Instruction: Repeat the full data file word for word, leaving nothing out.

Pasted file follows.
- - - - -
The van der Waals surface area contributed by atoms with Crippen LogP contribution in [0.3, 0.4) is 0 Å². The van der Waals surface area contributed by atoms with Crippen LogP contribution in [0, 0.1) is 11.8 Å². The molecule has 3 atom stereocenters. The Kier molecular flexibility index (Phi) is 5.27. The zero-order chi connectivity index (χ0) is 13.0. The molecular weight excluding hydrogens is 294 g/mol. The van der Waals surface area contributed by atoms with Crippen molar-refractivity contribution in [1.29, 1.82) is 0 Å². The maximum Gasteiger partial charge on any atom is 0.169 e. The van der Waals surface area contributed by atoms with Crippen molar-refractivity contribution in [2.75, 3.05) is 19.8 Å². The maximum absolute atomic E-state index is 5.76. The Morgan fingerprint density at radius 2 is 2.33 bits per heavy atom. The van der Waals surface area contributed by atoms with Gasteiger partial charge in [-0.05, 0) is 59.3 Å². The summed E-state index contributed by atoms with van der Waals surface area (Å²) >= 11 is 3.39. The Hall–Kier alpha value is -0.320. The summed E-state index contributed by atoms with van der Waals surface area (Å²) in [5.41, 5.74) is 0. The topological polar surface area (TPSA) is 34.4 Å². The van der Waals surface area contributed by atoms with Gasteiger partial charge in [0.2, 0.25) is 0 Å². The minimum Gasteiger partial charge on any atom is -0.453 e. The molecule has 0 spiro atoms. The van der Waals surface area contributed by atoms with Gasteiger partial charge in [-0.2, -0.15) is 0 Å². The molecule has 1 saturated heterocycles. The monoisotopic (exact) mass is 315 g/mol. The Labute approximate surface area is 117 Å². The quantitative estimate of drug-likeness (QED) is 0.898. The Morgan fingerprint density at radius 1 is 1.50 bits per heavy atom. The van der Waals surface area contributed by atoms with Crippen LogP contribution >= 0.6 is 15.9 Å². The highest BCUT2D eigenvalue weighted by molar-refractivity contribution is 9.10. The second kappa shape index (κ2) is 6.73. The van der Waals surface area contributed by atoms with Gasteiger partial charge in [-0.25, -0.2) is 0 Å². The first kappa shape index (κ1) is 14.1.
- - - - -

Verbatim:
The van der Waals surface area contributed by atoms with Crippen LogP contribution in [0.3, 0.4) is 0 Å². The van der Waals surface area contributed by atoms with Crippen LogP contribution in [0, 0.1) is 11.8 Å². The molecule has 3 atom stereocenters. The Kier molecular flexibility index (Phi) is 5.27. The zero-order chi connectivity index (χ0) is 13.0. The molecular weight excluding hydrogens is 294 g/mol. The van der Waals surface area contributed by atoms with Crippen molar-refractivity contribution in [1.29, 1.82) is 0 Å². The maximum Gasteiger partial charge on any atom is 0.169 e. The van der Waals surface area contributed by atoms with Crippen molar-refractivity contribution in [2.75, 3.05) is 19.8 Å². The maximum absolute atomic E-state index is 5.76. The Morgan fingerprint density at radius 2 is 2.33 bits per heavy atom. The van der Waals surface area contributed by atoms with Gasteiger partial charge in [-0.05, 0) is 59.3 Å². The summed E-state index contributed by atoms with van der Waals surface area (Å²) >= 11 is 3.39. The Hall–Kier alpha value is -0.320. The summed E-state index contributed by atoms with van der Waals surface area (Å²) in [5.41, 5.74) is 0. The topological polar surface area (TPSA) is 34.4 Å². The van der Waals surface area contributed by atoms with Gasteiger partial charge in [0.2, 0.25) is 0 Å². The minimum Gasteiger partial charge on any atom is -0.453 e. The molecule has 0 spiro atoms. The van der Waals surface area contributed by atoms with Gasteiger partial charge in [-0.2, -0.15) is 0 Å². The molecule has 1 saturated heterocycles. The monoisotopic (exact) mass is 315 g/mol. The Labute approximate surface area is 117 Å². The quantitative estimate of drug-likeness (QED) is 0.898. The Morgan fingerprint density at radius 1 is 1.50 bits per heavy atom. The van der Waals surface area contributed by atoms with Crippen LogP contribution >= 0.6 is 15.9 Å². The highest BCUT2D eigenvalue weighted by molar-refractivity contribution is 9.10. The second kappa shape index (κ2) is 6.73. The van der Waals surface area contributed by atoms with Gasteiger partial charge in [-0.25, -0.2) is 0 Å². The first kappa shape index (κ1) is 14.1.